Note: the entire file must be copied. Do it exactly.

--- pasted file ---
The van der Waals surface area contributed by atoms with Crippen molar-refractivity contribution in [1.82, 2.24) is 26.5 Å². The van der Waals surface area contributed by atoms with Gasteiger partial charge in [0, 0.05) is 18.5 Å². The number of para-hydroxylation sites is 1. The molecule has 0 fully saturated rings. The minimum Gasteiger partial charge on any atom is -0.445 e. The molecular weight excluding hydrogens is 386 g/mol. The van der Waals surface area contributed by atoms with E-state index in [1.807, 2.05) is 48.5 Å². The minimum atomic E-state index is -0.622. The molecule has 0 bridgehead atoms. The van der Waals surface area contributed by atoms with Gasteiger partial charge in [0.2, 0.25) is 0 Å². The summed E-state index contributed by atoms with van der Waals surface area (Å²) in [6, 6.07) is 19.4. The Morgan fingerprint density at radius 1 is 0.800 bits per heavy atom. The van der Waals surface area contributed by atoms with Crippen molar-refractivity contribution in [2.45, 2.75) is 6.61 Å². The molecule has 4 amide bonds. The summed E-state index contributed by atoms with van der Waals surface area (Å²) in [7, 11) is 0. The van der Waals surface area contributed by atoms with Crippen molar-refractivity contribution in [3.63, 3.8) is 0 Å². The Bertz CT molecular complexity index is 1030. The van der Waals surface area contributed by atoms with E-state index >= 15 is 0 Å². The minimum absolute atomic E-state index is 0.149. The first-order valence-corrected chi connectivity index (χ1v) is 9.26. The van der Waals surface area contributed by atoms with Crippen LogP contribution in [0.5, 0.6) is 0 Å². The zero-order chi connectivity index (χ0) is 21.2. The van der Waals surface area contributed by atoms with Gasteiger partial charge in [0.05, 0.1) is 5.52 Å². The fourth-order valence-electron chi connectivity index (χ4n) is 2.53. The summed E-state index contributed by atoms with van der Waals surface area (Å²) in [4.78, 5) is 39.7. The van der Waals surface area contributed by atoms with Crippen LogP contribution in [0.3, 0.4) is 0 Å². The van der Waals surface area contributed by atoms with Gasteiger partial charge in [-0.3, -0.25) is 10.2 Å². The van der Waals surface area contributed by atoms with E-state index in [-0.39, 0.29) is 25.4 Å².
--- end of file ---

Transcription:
The van der Waals surface area contributed by atoms with Crippen molar-refractivity contribution in [1.82, 2.24) is 26.5 Å². The van der Waals surface area contributed by atoms with Gasteiger partial charge in [0, 0.05) is 18.5 Å². The number of para-hydroxylation sites is 1. The molecule has 0 fully saturated rings. The minimum Gasteiger partial charge on any atom is -0.445 e. The molecular weight excluding hydrogens is 386 g/mol. The van der Waals surface area contributed by atoms with E-state index in [1.807, 2.05) is 48.5 Å². The minimum atomic E-state index is -0.622. The molecule has 0 bridgehead atoms. The van der Waals surface area contributed by atoms with Gasteiger partial charge in [0.2, 0.25) is 0 Å². The summed E-state index contributed by atoms with van der Waals surface area (Å²) in [6, 6.07) is 19.4. The Morgan fingerprint density at radius 1 is 0.800 bits per heavy atom. The van der Waals surface area contributed by atoms with Crippen molar-refractivity contribution in [2.45, 2.75) is 6.61 Å². The molecule has 4 amide bonds. The summed E-state index contributed by atoms with van der Waals surface area (Å²) in [7, 11) is 0. The van der Waals surface area contributed by atoms with Crippen molar-refractivity contribution in [3.63, 3.8) is 0 Å². The Bertz CT molecular complexity index is 1030. The van der Waals surface area contributed by atoms with E-state index >= 15 is 0 Å². The minimum absolute atomic E-state index is 0.149. The first-order valence-corrected chi connectivity index (χ1v) is 9.26. The van der Waals surface area contributed by atoms with Crippen LogP contribution in [0.5, 0.6) is 0 Å². The zero-order chi connectivity index (χ0) is 21.2. The van der Waals surface area contributed by atoms with Gasteiger partial charge in [0.05, 0.1) is 5.52 Å². The fourth-order valence-electron chi connectivity index (χ4n) is 2.53. The summed E-state index contributed by atoms with van der Waals surface area (Å²) in [4.78, 5) is 39.7. The van der Waals surface area contributed by atoms with Crippen LogP contribution in [0.3, 0.4) is 0 Å². The van der Waals surface area contributed by atoms with Gasteiger partial charge in [-0.3, -0.25) is 10.2 Å². The van der Waals surface area contributed by atoms with E-state index in [-0.39, 0.29) is 25.4 Å².